February 22, 2002
They say a watched pot never boils. I think
the same must be true about pregnancies. My wife was due a week ago
and so far not a single contraction out of the little nipper.
It appears this baby of ours is going to be
very late, just like his father. My mother informs me I was born
more than two weeks past my due date, and I have been late ever
The waiting itself isn't so bad. So far I've
indexed my videos, done my taxes, and found out what's been making
that weird smell behind the furnace (best not to ask).
What has been driving me nuts is constantly
getting up to answer the phone. Anxious friends, family and near
strangers have been calling around the clock looking for news. When
you're pregnant (or your wife is), her womb is an open book and
requires more bulletins than CNN. Everyone wants an hourly update,
and wonders why you sound so snarky when they've only called three
times so far that day.
We have been trying to enjoy our last
opportunity to sleep in until the baby is in college, but still
people feel they have to call us early in the morning to "see
if there is any news". I've noticed this is a common failing of
people who already have children. They're up a six am, so they
figure the rest of the world should be too.
Of course, these are the same people who
keep telling us: "Get your rest now, because you won't be able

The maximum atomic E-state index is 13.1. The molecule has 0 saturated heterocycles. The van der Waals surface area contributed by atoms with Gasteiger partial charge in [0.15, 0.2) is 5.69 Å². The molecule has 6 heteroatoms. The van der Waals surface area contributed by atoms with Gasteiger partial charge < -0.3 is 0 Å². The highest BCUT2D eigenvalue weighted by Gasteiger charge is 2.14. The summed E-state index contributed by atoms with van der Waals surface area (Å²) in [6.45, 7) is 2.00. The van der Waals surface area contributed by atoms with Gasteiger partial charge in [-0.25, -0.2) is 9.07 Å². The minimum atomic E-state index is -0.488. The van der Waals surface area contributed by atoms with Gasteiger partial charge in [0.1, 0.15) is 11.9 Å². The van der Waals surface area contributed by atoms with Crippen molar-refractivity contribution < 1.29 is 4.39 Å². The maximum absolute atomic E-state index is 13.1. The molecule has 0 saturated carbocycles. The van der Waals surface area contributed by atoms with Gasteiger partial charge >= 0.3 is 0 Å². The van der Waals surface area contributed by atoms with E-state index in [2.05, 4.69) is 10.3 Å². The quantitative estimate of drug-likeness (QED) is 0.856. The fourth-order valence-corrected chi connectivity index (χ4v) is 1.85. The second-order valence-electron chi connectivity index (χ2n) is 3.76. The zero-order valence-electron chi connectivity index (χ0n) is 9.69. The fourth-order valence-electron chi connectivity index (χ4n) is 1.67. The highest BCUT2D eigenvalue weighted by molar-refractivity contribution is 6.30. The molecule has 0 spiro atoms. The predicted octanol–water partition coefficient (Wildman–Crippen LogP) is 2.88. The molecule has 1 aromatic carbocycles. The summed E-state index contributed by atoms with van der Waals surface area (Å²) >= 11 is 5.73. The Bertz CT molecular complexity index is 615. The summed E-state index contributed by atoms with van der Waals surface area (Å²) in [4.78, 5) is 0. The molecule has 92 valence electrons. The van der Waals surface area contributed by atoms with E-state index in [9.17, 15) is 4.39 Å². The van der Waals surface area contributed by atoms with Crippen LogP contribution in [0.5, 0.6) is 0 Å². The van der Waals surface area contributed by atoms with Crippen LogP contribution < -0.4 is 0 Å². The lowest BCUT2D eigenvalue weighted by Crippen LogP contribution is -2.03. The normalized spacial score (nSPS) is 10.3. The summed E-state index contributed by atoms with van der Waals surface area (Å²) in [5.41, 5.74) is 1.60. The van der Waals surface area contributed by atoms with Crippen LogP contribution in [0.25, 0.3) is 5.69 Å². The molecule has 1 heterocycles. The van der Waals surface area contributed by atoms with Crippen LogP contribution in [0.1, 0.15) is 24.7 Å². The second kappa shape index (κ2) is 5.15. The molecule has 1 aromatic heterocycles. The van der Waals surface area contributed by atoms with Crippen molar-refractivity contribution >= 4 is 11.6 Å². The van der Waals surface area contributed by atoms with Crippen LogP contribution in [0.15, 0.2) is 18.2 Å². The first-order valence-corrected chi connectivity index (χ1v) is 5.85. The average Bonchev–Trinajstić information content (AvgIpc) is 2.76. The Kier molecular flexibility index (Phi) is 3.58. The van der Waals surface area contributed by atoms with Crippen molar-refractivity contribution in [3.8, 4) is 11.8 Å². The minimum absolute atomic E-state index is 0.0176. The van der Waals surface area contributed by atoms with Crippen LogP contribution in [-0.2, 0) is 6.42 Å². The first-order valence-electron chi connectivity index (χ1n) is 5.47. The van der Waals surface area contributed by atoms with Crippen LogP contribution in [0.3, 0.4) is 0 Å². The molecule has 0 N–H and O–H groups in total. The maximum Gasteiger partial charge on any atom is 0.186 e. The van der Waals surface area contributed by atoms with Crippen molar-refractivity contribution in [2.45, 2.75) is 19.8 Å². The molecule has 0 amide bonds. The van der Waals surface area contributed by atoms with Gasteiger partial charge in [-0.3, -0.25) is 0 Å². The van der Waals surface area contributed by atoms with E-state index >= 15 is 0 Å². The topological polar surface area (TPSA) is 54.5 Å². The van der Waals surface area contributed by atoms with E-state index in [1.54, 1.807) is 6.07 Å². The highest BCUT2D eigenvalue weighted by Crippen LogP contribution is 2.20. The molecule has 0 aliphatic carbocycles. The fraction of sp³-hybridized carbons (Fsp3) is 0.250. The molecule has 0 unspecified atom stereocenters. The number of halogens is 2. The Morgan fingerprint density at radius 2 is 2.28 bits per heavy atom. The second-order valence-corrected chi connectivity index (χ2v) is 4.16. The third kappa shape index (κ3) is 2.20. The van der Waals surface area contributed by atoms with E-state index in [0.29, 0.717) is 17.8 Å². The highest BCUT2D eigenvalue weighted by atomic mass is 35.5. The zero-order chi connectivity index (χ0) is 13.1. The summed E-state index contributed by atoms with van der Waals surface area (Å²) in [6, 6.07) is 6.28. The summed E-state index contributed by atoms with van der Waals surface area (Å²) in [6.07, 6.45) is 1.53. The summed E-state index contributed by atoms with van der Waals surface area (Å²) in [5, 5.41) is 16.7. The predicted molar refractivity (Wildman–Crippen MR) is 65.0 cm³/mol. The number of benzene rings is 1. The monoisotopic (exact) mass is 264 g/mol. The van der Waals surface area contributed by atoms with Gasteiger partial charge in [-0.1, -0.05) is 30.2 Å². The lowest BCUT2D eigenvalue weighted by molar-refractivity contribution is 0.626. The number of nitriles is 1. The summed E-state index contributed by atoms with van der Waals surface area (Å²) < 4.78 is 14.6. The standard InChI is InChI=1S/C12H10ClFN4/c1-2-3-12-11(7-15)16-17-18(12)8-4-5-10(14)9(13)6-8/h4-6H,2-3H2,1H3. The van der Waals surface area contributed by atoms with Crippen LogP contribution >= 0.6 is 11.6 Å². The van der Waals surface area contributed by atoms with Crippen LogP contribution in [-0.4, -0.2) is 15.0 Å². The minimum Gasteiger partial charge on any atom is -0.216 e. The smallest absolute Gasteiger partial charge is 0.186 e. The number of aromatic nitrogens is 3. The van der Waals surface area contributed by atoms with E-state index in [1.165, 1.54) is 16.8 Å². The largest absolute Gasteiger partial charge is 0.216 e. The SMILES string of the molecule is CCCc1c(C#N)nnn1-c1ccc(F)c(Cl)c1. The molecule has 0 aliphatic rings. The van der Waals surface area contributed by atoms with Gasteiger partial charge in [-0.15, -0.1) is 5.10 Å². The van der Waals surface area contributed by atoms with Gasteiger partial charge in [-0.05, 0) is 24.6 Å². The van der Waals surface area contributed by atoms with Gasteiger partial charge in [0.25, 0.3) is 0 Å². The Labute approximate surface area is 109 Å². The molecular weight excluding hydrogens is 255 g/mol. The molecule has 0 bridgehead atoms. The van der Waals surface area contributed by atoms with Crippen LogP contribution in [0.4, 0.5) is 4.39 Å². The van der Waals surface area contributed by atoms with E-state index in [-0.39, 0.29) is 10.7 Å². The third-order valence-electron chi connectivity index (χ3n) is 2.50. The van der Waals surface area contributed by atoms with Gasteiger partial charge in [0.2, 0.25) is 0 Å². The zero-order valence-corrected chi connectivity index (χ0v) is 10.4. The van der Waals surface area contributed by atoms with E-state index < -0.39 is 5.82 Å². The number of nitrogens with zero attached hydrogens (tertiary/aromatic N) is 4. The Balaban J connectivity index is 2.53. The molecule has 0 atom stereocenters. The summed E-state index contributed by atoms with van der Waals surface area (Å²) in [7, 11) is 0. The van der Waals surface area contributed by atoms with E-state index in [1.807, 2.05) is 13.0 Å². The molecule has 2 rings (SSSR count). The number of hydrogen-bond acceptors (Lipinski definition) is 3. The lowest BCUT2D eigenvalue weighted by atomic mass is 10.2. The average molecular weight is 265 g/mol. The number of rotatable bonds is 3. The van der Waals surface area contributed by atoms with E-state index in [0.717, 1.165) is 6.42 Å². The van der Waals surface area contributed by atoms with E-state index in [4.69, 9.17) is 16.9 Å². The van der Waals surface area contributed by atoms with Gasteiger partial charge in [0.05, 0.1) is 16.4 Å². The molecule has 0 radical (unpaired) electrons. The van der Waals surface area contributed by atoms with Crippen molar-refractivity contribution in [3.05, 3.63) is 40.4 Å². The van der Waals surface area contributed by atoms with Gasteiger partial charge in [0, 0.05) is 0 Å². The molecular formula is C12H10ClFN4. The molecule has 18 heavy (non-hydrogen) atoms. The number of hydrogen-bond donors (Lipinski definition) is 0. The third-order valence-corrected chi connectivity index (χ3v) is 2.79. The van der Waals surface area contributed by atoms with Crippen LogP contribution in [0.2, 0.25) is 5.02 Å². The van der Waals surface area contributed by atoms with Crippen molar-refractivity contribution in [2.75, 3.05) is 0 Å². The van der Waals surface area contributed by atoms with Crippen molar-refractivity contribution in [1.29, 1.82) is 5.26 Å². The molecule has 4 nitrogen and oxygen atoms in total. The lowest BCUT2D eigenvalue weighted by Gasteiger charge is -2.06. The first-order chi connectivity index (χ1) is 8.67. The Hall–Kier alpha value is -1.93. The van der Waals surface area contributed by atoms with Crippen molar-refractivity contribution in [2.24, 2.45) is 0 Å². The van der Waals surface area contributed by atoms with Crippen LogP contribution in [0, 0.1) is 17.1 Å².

to get any once the baby arrives."
And don't think I haven't been keeping a
list of who these early-calling people are. Even now I'm programming
them all into my speed-dial, so the first time I'm awake for a five
am feeding I'm going to start working my way through my list.
At the moment we're as nervous as a
long-tailed cat in a room full of rocking chairs, so the constant
ringing of the phone is starting to drive us crazy. We're lucky to
have so many people interested in what's going on (unless of course
they're just checking up on us to make sure we haven't just faked
the whole pregnancy to get a few days off). But we've also been
trying to keep the phone lines open so our army of specialists can
get through. We have the obstetrician, our birth coach, the
hospital, the after-care nurse, the pediatrician, and a group of
specialists that number in the low hundreds. There's probably an
astrologer in there too for good measure.
I don't know how babies managed to get born
in the days before call-waiting and the Palm Pilot. I doubt the
logistics were as daunting for the Normandy landings on D-Day or the
moon landing. There isn't a square inch of the fridge or bulletin
board that isn't covered with sticky notes or lists. We have
checklists just to manage the checklists.
We've taken some friends' advice to heart,
and been out every night this week - each after a full day of
waiting around for nothing to happen. They tell us we'll never go
out again, so there's been a dizzying whirlwind of dinner and
movies. I'm not sure we can keep this pace up.
And when we come home, there's always a
dozen new messages on the answering machine, all wanting to know if
Trust me - you'll be the first to know.